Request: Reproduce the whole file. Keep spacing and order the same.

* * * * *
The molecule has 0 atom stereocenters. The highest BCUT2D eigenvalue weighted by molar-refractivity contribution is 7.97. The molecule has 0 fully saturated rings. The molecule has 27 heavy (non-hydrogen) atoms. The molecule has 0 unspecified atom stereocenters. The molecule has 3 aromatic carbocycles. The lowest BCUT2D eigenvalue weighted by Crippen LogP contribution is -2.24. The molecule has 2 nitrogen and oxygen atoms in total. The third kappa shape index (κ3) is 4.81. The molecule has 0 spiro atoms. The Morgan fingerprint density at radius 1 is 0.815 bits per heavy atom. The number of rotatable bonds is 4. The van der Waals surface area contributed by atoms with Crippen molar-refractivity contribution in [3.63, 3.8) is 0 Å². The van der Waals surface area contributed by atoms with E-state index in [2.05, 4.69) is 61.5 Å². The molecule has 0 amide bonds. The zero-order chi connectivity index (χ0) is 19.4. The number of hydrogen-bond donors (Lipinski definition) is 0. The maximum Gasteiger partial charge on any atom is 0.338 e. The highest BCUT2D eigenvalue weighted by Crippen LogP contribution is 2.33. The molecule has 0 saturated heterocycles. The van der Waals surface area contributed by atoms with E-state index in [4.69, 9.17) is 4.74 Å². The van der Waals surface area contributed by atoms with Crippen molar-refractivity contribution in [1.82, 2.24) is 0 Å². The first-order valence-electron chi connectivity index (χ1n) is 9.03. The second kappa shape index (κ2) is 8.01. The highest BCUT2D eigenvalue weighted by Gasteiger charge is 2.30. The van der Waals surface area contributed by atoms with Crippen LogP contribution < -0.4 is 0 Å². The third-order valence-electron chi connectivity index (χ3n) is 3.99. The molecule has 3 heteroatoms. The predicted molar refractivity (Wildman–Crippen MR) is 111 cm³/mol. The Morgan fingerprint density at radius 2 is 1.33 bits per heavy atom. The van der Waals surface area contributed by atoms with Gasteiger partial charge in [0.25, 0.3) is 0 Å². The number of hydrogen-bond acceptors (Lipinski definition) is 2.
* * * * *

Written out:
The molecule has 0 atom stereocenters. The highest BCUT2D eigenvalue weighted by molar-refractivity contribution is 7.97. The molecule has 0 fully saturated rings. The molecule has 27 heavy (non-hydrogen) atoms. The molecule has 0 unspecified atom stereocenters. The molecule has 3 aromatic carbocycles. The lowest BCUT2D eigenvalue weighted by Crippen LogP contribution is -2.24. The molecule has 2 nitrogen and oxygen atoms in total. The third kappa shape index (κ3) is 4.81. The molecule has 0 spiro atoms. The Morgan fingerprint density at radius 1 is 0.815 bits per heavy atom. The number of rotatable bonds is 4. The van der Waals surface area contributed by atoms with Crippen molar-refractivity contribution in [3.63, 3.8) is 0 Å². The van der Waals surface area contributed by atoms with E-state index in [2.05, 4.69) is 61.5 Å². The molecule has 0 amide bonds. The zero-order chi connectivity index (χ0) is 19.4. The number of hydrogen-bond donors (Lipinski definition) is 0. The maximum Gasteiger partial charge on any atom is 0.338 e. The highest BCUT2D eigenvalue weighted by Crippen LogP contribution is 2.33. The molecule has 0 saturated heterocycles. The van der Waals surface area contributed by atoms with E-state index in [4.69, 9.17) is 4.74 Å². The van der Waals surface area contributed by atoms with Crippen molar-refractivity contribution in [1.82, 2.24) is 0 Å². The first-order valence-electron chi connectivity index (χ1n) is 9.03. The second kappa shape index (κ2) is 8.01. The highest BCUT2D eigenvalue weighted by Gasteiger charge is 2.30. The van der Waals surface area contributed by atoms with Crippen LogP contribution < -0.4 is 0 Å². The third-order valence-electron chi connectivity index (χ3n) is 3.99. The molecule has 3 heteroatoms. The predicted molar refractivity (Wildman–Crippen MR) is 111 cm³/mol. The Morgan fingerprint density at radius 2 is 1.33 bits per heavy atom. The van der Waals surface area contributed by atoms with Gasteiger partial charge in [0.25, 0.3) is 0 Å². The number of hydrogen-bond acceptors (Lipinski definition) is 2.